Cadenza: Beethoven wrote one cadenza for this movement. The cadenza Beethoven wrote is at times stormy and ends on a series of trills that calm down to pianissimo.

Coda: Beethoven subverts the expectation of a return to the tonic at the end of the cadenza by prolonging the final trill and eventually arriving on a dominant seventh. The piano plays a series of arpeggios before the music settles into the home key of C minor. Then the music intensifies before a full tutti occurs, followed by the piano playing descending arpeggios, the ascending scale from the second exposition, and finally a resolute ending on C.

II. Largo

 
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The second movement, which is in E major, opens with the solo piano. The opening is marked with detailed pedalling instructions.

III. Rondo – Allegro

The finale is in a sonata rondo form. The movement begins in C minor with an agitated theme played only by the piano. The movement ends with a C major coda marked presto.

First performance

Cadenza of the first movement

The score was incomplete at its first performance. Beethoven’s friend, Ignaz von Seyfried, who turned the pages of the music for him that night, later wrote:[3]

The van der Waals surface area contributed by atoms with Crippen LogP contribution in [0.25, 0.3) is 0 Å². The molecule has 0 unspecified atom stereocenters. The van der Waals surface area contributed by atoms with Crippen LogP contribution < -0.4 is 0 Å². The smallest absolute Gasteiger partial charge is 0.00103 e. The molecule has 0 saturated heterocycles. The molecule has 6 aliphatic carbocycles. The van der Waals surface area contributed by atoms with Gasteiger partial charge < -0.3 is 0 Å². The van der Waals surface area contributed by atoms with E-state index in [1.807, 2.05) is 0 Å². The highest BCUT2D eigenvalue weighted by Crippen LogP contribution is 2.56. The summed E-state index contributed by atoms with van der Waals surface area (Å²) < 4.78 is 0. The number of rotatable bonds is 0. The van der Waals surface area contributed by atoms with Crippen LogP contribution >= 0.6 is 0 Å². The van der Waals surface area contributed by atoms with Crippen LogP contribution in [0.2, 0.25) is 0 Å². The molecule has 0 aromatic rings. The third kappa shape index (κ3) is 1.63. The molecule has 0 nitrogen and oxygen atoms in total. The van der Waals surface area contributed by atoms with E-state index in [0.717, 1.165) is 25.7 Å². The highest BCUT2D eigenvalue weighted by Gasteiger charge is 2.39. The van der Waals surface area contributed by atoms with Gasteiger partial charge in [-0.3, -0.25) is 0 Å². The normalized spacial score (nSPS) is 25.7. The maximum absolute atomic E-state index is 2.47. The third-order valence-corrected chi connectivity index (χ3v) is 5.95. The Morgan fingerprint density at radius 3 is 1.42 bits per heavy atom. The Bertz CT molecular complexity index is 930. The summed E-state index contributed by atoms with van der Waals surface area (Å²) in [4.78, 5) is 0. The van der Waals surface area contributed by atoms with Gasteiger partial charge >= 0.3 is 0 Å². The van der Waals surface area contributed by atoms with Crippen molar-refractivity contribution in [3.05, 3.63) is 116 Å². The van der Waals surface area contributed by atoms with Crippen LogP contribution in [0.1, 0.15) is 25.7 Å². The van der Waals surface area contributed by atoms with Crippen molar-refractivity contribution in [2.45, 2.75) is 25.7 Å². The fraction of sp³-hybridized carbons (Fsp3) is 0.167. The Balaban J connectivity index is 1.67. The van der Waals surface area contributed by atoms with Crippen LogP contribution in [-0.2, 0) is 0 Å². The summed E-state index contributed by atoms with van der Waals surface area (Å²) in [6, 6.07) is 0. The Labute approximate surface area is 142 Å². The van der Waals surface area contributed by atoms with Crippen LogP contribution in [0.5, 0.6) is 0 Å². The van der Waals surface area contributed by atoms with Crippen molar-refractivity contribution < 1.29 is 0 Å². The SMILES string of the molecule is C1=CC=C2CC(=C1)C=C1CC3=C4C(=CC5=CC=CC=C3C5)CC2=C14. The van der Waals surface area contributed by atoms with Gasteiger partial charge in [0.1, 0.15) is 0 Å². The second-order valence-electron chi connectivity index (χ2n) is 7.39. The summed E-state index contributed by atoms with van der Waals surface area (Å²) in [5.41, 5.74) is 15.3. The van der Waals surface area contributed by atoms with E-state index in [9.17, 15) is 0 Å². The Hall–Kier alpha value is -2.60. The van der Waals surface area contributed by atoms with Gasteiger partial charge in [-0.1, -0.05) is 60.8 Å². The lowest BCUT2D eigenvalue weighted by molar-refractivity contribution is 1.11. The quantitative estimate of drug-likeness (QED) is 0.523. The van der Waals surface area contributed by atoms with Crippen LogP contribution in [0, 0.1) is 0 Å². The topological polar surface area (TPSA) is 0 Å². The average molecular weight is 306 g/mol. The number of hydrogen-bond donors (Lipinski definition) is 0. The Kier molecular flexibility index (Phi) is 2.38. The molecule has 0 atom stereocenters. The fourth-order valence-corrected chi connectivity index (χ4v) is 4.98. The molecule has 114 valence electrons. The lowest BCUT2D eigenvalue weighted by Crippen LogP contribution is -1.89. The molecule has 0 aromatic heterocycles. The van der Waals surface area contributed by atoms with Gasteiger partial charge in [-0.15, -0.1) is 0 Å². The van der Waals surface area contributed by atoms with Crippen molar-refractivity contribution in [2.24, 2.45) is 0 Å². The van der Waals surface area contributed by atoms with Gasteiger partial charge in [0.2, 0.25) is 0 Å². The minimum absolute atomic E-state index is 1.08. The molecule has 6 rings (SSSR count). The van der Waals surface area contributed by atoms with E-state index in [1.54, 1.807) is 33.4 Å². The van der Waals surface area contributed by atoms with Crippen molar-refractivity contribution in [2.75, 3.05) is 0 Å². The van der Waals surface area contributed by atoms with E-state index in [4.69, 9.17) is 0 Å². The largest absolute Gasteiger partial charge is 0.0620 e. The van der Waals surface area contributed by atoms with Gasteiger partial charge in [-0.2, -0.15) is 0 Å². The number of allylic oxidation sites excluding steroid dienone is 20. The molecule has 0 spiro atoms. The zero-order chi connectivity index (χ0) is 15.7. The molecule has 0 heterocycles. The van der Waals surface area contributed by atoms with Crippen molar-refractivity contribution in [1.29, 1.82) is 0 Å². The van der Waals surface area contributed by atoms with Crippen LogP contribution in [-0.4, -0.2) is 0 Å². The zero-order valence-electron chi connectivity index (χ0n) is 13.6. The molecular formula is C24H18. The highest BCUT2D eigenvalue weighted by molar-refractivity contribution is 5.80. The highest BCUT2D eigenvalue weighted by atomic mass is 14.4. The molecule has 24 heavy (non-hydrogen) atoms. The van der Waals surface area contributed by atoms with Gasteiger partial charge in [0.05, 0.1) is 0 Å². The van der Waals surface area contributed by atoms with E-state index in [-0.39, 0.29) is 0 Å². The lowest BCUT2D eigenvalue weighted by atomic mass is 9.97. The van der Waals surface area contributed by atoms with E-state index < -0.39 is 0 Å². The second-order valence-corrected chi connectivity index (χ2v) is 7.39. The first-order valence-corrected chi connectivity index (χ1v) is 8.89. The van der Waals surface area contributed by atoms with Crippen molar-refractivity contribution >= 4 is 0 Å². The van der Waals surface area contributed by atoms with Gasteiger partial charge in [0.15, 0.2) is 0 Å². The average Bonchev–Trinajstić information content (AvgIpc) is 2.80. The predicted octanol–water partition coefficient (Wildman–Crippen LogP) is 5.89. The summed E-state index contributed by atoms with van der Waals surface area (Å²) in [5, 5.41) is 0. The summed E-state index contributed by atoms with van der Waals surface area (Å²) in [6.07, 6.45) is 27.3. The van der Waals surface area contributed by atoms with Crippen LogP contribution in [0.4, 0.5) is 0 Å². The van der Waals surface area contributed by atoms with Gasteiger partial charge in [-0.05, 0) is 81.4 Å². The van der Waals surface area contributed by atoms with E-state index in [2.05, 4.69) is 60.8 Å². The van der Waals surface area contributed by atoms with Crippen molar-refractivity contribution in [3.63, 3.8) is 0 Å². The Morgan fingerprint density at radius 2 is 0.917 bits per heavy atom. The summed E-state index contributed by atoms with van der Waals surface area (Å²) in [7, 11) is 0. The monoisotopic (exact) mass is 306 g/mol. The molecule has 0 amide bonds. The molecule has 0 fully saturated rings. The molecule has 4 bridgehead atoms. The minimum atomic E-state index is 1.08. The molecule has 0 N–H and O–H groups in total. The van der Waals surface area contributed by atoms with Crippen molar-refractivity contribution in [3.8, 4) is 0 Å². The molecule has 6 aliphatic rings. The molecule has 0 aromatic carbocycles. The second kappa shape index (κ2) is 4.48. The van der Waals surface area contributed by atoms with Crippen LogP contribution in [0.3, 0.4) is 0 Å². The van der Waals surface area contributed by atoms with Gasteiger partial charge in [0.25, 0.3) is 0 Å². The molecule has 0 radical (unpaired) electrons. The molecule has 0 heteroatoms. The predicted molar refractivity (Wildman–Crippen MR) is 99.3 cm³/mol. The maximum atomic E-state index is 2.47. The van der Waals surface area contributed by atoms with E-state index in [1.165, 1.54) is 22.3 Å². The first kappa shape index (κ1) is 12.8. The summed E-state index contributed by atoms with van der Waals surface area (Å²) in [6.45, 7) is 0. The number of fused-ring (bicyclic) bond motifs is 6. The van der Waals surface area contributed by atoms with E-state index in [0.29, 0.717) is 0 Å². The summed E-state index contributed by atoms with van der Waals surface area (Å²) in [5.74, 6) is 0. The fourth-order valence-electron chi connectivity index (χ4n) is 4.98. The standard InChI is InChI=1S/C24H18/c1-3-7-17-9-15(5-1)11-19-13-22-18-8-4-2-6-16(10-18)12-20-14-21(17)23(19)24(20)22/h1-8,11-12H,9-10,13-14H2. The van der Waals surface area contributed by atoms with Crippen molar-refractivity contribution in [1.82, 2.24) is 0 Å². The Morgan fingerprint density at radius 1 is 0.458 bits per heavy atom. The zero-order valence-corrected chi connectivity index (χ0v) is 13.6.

I saw almost nothing but empty pages; at the most, on one page or another a few Egyptian hieroglyphs wholly unintelligible to me were scribbled down to serve as clues for him; for he played nearly all the solo part from memory since, as was so often the case, he had not had time to set it all down on paper.

 

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GREAT COMPOSITIONS/PERFORMANCES: Edvard Grieg – Piano Concerto in A minor, Op. 16


[youtube.com/watch?v=mD1lFO6dLPo]

Edvard GriegPiano Concerto in A minor, Op. 16

Leif Ove Andsnes, piano.
Berliner Philharmoniker, conducted by Mariss Jansons.

The concerto is in three movements:
  *Allegro molto moderato (A minor)
  *Adagio (D flat major)
  *Allegro moderato molto e marcato – Quasi presto – Andante   maestoso (A minor → F major → A minor → A major)

Edvard Grieg

Cover of Edvard Grieg

The first movement is noted for the timpani roll in the first bar that leads to a dramatic piano flourish. The movement is in the Sonata form. The movement finishes with a virtuosic cadenza and a similar flourish as in the beginning.
The second movement is a lyrical movement in D flat major, which leads directly into the third movement.
The third movement opens in A minor 4/4 time with an energetic theme (Theme 1), which is followed by a lyrical 3/4 theme in F Major (Theme 2). The movement returns to Theme 1. Following this recapitulation is the 3/4 A Major Quasi presto section, which consists of a variation of Theme 1. The movement concludes with the Andate maestoso in A Major (or in A mixolydian), which consists of a dramatic rendition of Theme 2 (as opposed to the lyrical fashion with which Theme 2 is introduced).
Performance time of the whole concerto is around 28 minutes.

Edvard Grieg: Born in Bergen 1843.

Berliner Philharmoniker

Cover of Berliner Philharmoniker